Climate justice Briefing, Cancun 2010

The “shared vision for long-term cooperative action” in climate change negotiations should not be
reduced to defining the limit on temperature increases and the concentration of greenhouse gases in the
atmosphere, but must also incorporate in a balanced and integral manner measures regarding capacity
building, production and consumption patterns, and other essential factors such as the acknowledging of
the Rights of Mother Earth to establish harmony with nature.

— People’s Agreement, April 2010, Cochabamba

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Leave it in the Ground COP17 illustration

This image, by the fantastic Vanessa and we’re using everywhere. Please distribute through your lists. Feel free to reproduce, but please credit the artist.

‘Keep the oil in the soil and the coal in the hole’. this message supporting supply side mitigation and against new and old frontiers in fossil fuel extraction is one all climate activists can get behind.

Understanding the climate change negotiations

by Lim Li Lin

There are two main treaties governing global climate change action, the UN Framework Convention on Climate Change (UNFCCC), which was part of the package of environmental treaties that was adopted in Rio in 1992 and entered into force in 1994, and the Kyoto Protocol (KP), which is linked to the UNFCCC and was adopted in 1997. The KP entered into force in 2005.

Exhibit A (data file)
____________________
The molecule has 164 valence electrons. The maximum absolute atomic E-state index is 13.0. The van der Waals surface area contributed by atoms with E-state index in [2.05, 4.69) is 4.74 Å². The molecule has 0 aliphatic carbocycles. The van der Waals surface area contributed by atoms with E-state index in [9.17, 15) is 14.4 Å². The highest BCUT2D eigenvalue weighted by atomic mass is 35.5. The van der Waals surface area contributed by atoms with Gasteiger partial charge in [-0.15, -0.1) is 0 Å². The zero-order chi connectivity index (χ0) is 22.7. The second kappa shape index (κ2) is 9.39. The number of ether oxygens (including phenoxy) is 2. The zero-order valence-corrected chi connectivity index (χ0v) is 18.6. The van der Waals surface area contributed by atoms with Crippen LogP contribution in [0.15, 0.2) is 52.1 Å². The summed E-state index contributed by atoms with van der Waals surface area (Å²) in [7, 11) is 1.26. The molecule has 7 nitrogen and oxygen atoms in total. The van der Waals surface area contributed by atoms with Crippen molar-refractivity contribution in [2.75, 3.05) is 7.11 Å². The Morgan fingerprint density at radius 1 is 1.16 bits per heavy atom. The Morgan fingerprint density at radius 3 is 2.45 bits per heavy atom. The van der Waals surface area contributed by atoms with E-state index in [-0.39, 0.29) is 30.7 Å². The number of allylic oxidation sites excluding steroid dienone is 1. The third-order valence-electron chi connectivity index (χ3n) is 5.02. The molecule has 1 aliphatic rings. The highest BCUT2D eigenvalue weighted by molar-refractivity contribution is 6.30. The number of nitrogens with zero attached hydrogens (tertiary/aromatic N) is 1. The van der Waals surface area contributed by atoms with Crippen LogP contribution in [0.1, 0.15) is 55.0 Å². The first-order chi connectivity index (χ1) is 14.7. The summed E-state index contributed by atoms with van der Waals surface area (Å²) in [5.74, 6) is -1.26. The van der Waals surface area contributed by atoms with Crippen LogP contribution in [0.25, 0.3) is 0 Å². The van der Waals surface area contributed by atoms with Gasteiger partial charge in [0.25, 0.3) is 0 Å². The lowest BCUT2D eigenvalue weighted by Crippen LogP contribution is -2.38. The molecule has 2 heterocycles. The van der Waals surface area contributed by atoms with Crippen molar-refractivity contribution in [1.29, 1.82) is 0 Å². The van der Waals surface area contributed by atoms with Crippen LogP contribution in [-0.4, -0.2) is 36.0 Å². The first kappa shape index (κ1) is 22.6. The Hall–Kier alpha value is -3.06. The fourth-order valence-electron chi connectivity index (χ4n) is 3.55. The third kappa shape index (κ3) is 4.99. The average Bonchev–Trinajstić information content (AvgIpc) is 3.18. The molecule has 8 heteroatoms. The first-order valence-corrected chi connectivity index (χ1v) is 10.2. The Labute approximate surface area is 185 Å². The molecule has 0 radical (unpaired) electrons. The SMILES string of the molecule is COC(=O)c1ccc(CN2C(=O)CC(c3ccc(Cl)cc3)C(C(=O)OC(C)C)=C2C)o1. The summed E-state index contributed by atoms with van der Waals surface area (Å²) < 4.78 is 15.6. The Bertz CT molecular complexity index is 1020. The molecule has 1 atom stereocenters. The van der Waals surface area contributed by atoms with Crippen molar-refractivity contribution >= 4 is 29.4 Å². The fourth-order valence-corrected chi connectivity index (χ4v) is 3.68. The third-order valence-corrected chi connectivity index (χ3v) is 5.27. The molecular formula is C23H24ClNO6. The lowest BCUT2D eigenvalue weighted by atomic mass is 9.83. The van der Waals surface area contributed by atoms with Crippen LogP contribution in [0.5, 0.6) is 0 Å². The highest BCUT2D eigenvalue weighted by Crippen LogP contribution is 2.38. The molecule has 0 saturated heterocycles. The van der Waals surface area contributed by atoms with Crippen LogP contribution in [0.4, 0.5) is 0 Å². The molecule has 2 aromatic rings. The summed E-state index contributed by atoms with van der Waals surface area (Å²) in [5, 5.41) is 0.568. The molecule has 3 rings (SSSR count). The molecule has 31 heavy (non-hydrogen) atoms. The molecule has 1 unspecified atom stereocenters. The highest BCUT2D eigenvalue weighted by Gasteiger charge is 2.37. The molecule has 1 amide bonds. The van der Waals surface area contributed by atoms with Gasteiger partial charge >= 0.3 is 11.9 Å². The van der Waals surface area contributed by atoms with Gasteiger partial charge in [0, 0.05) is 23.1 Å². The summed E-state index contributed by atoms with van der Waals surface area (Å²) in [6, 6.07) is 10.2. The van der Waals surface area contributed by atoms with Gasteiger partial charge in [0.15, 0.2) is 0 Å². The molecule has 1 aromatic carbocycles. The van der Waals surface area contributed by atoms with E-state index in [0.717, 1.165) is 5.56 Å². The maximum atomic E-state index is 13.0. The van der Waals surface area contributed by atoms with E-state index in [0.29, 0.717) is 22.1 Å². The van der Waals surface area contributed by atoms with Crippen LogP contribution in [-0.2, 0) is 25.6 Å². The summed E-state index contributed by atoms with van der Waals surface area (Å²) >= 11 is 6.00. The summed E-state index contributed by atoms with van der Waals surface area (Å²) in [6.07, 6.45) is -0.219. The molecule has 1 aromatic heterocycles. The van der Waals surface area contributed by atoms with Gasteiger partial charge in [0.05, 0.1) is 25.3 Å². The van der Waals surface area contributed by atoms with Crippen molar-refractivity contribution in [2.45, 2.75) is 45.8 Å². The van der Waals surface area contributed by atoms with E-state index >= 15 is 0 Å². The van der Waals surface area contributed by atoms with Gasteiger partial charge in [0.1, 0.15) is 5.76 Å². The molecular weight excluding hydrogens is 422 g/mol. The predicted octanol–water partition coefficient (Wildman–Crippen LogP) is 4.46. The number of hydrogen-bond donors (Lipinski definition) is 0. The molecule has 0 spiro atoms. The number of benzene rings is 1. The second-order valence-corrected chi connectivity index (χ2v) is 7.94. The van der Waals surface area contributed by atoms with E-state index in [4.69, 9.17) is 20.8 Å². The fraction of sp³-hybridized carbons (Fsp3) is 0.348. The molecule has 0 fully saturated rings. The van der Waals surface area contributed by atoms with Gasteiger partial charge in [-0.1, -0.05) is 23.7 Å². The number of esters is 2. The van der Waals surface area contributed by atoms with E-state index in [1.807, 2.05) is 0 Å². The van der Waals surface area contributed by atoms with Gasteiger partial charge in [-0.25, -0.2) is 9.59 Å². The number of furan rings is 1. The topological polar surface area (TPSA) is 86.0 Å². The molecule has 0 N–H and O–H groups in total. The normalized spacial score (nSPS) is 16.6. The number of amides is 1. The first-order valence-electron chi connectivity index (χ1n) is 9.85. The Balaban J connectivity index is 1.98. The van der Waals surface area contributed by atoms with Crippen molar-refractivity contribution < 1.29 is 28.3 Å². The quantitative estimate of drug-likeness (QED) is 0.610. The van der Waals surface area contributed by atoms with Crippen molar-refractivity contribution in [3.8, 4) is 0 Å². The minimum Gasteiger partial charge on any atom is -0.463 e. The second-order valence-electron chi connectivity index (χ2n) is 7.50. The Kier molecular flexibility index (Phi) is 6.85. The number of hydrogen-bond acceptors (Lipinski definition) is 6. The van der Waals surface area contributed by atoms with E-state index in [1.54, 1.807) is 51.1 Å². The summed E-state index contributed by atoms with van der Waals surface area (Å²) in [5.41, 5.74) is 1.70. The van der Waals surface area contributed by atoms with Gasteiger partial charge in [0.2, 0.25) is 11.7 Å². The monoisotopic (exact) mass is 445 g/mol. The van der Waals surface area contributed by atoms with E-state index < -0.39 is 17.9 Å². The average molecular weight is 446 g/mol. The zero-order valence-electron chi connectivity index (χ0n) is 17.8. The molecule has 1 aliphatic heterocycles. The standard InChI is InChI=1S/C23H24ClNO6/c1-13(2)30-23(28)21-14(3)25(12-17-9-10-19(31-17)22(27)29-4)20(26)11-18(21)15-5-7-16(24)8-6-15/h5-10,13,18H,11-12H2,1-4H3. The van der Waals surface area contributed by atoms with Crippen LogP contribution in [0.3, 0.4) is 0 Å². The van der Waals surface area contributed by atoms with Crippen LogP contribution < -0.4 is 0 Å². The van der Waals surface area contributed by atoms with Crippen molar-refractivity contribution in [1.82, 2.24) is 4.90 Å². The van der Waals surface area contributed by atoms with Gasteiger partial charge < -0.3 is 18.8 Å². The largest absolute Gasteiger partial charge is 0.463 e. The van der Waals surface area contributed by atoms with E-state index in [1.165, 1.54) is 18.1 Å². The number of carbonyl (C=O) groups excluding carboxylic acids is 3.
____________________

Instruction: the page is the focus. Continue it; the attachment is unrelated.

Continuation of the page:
An important point about these treaties is that they are multilateral treaties under the UN. Under these two treaties there are two subsidiary bodies: the Subsidiary Body for Implementation (SBI) and the Subsidiary Body for Scientific and Technological Advice (SBSTA). These two bodies support the KP and the UNFCCC. Continue reading

Durban COP17 failures in the making

The failure of Durban’s COP17 – a veritable “Conference of Polluters” – is certain, but the nuance and spin are also important. Binding emissions-cut commitments under the Kyoto Protocol are impossible given Washington’s push for an alternate architecture that is also built upon sand. The devils in the details over climate finance and technology include an extension of private-sector profit-making opportunities at public expense, plus bizarre new technologies that threaten planetary safety. Continue reading